The Old Curiosity Shop
The Old Curiosity Shop was the fourth novel of Charles Dickens. The novel was published in installments in the periodical Master Humphrey’s Clock. The first installment was printed in April of 1840 and the last was printed in February of 1841.
The Old Curiosity Shop – Dickens’s Life At The Time
- 1837 – The first of Dickens’s 10 children, Charles Culliford Boz Dickens, is born. Mary Hogarth, Catherine’s sister, dies. The publication of Oliver Twist begins.
- 1838 – Mary Dickens is born. Publication of Nicholas Nickleby begins.
- 1839 – Kate Dickens is born.
- 1840 – Publication of The Old Curiosity Shop begins
- 1841 – Barnaby Rudge is published. Charles and Catherine tour Scotland. Their son, Walter, is born.
- 1842 – Charles and Catherine travel to America. Late in 1842 or early in the next year Dickens begins work on Martin Chuzzlewit.
Is Little Nell’s Death Overly Sentimental?
During the novel Little Nell’s health begins to deteriorate. The journey to the countryside is a one-way trip for Nell and she dies at the end of the novel. At the time of its writing it’s rumored that people waited on the docks of New York for the last installments of The Old Curiosity Shop. When the ship carrying the magazines arrived people in the crowd asked, “Is Little Nell dead?”
Many people have strong reactions to Nell’s death in The Old Curiosity Shop. However that reaction varies widely from person to person. Some readers were greatly moved by her death. Some were not. Oscar Wilde, the author of The Importance of Being Earnest and The Picture of Dorian Gray, said of the novel, “One must have a heart of stone to read the death of Little Nell without laughing.”
Little Nell and Mary Hogarth
Dickens was traumatized by the death of Little Nell. As he was writing it he felt as though he were experiencing the death of one of his children. It also brought back painful memories of the death of his sister-in-law, Mary Hogarth.
In 1837 Mary Hogarth was seventeen, pretty and living with her sister Catherine and Catherine’s husband, Charles Dickens. Mary was a favorite with the couple and had become like a little sister to Charles.
On the evening of May 6th Mary went with the couple to the St. James Theatre. The group returned late in the evening and Mary retired for the night. Shortly after that Dickens heard a cry from Mary’s room. She was ill. Despite her doctor’s care Mary passed away in Dickens’s arms on May 7th.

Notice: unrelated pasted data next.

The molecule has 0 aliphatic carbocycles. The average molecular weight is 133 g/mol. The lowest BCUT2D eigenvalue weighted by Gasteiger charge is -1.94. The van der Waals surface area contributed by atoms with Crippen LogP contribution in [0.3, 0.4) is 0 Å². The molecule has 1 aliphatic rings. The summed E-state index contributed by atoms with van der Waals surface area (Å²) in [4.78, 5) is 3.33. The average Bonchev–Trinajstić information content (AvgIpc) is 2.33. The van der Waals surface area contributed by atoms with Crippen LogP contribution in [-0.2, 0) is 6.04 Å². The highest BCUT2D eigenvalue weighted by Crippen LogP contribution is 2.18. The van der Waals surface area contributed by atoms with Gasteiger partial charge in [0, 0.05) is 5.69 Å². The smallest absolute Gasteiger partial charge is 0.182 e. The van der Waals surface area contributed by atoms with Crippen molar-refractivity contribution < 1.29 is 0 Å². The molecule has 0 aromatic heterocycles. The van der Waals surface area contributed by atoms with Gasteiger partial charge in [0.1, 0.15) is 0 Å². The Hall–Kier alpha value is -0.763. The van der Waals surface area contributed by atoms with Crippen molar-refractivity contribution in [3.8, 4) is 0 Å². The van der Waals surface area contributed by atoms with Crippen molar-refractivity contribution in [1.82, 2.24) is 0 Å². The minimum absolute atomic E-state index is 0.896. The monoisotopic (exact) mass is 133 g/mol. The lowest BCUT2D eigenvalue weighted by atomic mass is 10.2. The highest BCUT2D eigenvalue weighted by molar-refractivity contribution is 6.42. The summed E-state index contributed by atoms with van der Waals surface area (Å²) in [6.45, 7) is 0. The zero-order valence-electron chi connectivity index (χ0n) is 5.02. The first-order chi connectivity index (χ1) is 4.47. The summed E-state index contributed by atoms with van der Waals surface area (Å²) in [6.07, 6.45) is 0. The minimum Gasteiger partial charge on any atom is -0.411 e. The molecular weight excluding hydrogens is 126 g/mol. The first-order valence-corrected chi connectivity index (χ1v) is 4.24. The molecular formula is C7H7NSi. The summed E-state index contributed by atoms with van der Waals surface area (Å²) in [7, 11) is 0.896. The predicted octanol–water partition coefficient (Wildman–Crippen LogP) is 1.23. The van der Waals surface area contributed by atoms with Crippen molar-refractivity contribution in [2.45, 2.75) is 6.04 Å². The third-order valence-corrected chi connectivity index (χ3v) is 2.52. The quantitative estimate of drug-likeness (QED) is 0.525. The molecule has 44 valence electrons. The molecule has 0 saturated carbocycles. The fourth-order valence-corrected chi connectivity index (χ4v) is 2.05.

He had her tombstone inscribed with these words, “Young, beautiful, and good, God in his mercy numbered her with His angels at the early age of seventeen.”
Dickens wrote to his friend, John Forster, about Little Nell’s death, “Old wounds bleed afresh when I think of this sad story.”
Theme of The Old Curiosity Shop
In the preface to The Old Curiosity Shop Dickens wrote:
I had it always in my fancy to surround the lonely figure of the child with grotesque and wild, but not impossible companions, and to gather about her innocent face and pure intentions, associates as strange and uncongenial as the grim objects that are about her bed when her history is first foreshadowed.
Dickens indeed carried out his fancy with The Old Curiosity Shop. The book is a study in contrasts:
- Youthful Little Nell versus the old curios and her elderly grandfather at the Old Curiosity Shop
- The goodness and virtue of Little Nell as compared to the evil Quilp
- Little Nell acting like an adult when her grandfather can’t cope
- The masculine qualities of Sally Brass as well as the feminine qualities of Sampson Brass
- The passivity of Nell versus the energy of Quilp
In The Friendly Dickens Norrie Epstein writes something that can help us all understand and digest this novel:
The trick to enjoying this remarkable work is to view it not as a syrupy period piece or a realistic novel but as a fairy tale for adults, filled with unsettling elements, startling, inexplicable symbols, and dark meanings just below the surface. Like all tales of enchantment, it transforms unspeakable and primal anxieties and taboos—such as incest, freaks, sadism, separation anxiety, and death—into something manageable and strangely compelling.
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